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Improving Our Water Quality

By Simon Cavendish, Marvin Westerveld and Amelia Rozelle  /  November 30, 2017;

Figure 1

Access to water is precious. And its quality is just as important as its quantity.

Depending on water and waste treatment, we can either have a “healthy” or an “unhealthy” stream. Water from streams is usually treated to guarantee that it is safe “clean water” [Figure 1]. Unsafe drinking water is still a serious problem in Dharamshala and all over India and can be caused by two factors:

•If people cannot access to treated water and depend on water that is not treated effectively. Maybe even waste water.
•If people’s water supply becomes polluted, for example by poor quality supply during the monsoon season.
The Dharamshala-based non-government organisation Lha Charitable Trust has helped in both cases by installing 25 water filtration systems in the Dharamshala region. Now, nearly 14,000 people are receiving adequate drinking water and a variety of institutions have benefitted from the programme.

But just as important as the treatment of drinking water is the treatment of waste water. The discharged water may become someone’s drinking water downstream – repeating the process in Figure 1. Only effective treatment of waste water can keep the stream healthy. That means:

•Treat toilet water (black water) in a sewerage plant. These are preferred in developed countries because they are more reliable than private home septic systems. Dharamshala region has a sewerage plant at Jawahar in Gulerian, just a kilometre south of the Dharamshala cricket stadium – but remote houses may still use septic systems.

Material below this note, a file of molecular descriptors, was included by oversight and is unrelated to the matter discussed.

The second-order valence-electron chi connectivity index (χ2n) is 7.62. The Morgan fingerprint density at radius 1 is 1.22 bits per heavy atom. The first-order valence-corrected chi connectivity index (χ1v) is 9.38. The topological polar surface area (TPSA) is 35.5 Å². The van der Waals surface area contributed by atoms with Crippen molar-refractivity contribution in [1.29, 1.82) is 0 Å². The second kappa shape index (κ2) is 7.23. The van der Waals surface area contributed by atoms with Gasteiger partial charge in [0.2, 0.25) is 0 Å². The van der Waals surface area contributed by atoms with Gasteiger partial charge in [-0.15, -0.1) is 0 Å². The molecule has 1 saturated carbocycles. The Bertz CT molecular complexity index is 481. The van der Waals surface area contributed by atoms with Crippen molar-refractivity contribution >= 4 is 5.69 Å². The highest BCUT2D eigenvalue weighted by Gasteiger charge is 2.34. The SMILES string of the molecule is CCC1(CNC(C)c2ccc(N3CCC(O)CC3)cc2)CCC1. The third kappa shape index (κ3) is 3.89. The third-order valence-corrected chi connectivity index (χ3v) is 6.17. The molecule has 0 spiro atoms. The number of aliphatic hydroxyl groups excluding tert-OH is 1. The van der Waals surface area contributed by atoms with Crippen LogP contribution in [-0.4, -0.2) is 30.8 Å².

•Treat water from sinks, showers and clothes washing (grey water). In most developed countries grey water is treated together with black water. In McLeod Ganj, and many areas in India, grey water is discharged to the environment, polluting nearby streams.

•Treat stormwater (see middle section of Figure 1). Overland flows from rain and snow pick up sediment, rubbish and animal faeces and can cause flooding. In many developed countries sediment is managed, rubbish is placed in bins, animal owners collect faeces, and roof water is harvested. Though Lha helps this with the monthly waste clean-ups there is no government programme to manage storm water.

The Indian government and Lha are improving drinking water quality and waste water treatment. Still the situation is far from ideal as about 40% of Indian children suffer from physical and cognitive stunting due to a lack of safe sanitation.

Luckily, the water quality in rivers in Himachal Pradesh is quite good. But to keep it that way and further improve the local streams, communities have to work together. Especially because poor quality water impacts on people downstream. To help those in Dharamshala and on the Indian plain, those living in McLeod Ganj should follow Lha’s brochure Keep Your City Clean and Green: Don’t throw garbage on the ground or Repair water leaks.

The result of this and advocating for grey and storm water improvements would be better water quality leading to healthy streams and happy people.

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